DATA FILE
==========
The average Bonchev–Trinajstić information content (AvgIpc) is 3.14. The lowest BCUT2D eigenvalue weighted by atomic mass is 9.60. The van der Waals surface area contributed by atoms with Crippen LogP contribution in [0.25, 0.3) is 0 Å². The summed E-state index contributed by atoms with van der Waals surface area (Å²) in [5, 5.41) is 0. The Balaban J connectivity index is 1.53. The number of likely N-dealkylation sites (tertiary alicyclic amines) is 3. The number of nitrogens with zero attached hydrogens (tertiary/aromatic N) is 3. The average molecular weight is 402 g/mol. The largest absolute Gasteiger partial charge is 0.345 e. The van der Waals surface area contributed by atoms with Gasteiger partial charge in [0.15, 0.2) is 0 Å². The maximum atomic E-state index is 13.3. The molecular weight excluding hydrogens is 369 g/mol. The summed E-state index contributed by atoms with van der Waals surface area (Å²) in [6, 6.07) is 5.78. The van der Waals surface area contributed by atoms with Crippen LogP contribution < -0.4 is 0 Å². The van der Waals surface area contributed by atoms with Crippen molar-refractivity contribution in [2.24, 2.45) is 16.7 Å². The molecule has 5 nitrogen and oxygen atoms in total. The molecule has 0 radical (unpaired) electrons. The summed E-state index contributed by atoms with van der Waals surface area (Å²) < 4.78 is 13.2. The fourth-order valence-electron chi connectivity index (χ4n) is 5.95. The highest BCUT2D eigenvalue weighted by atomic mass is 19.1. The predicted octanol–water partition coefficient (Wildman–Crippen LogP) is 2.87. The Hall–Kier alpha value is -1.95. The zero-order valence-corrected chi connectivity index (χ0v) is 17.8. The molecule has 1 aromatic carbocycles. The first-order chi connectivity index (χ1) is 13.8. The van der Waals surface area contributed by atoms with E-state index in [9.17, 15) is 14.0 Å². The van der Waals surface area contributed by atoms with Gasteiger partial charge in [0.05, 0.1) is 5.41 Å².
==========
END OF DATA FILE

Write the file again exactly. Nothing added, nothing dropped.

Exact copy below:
The average Bonchev–Trinajstić information content (AvgIpc) is 3.14. The lowest BCUT2D eigenvalue weighted by atomic mass is 9.60. The van der Waals surface area contributed by atoms with Crippen LogP contribution in [0.25, 0.3) is 0 Å². The summed E-state index contributed by atoms with van der Waals surface area (Å²) in [5, 5.41) is 0. The Balaban J connectivity index is 1.53. The number of likely N-dealkylation sites (tertiary alicyclic amines) is 3. The number of nitrogens with zero attached hydrogens (tertiary/aromatic N) is 3. The average molecular weight is 402 g/mol. The largest absolute Gasteiger partial charge is 0.345 e. The van der Waals surface area contributed by atoms with Gasteiger partial charge in [0.15, 0.2) is 0 Å². The maximum atomic E-state index is 13.3. The molecular weight excluding hydrogens is 369 g/mol. The summed E-state index contributed by atoms with van der Waals surface area (Å²) in [6, 6.07) is 5.78. The van der Waals surface area contributed by atoms with Crippen LogP contribution < -0.4 is 0 Å². The van der Waals surface area contributed by atoms with Crippen molar-refractivity contribution in [2.24, 2.45) is 16.7 Å². The molecule has 5 nitrogen and oxygen atoms in total. The molecule has 0 radical (unpaired) electrons. The summed E-state index contributed by atoms with van der Waals surface area (Å²) < 4.78 is 13.2. The fourth-order valence-electron chi connectivity index (χ4n) is 5.95. The highest BCUT2D eigenvalue weighted by atomic mass is 19.1. The predicted octanol–water partition coefficient (Wildman–Crippen LogP) is 2.87. The Hall–Kier alpha value is -1.95. The zero-order valence-corrected chi connectivity index (χ0v) is 17.8. The molecule has 1 aromatic carbocycles. The first-order chi connectivity index (χ1) is 13.8. The van der Waals surface area contributed by atoms with E-state index in [9.17, 15) is 14.0 Å². The van der Waals surface area contributed by atoms with Gasteiger partial charge in [0.05, 0.1) is 5.41 Å².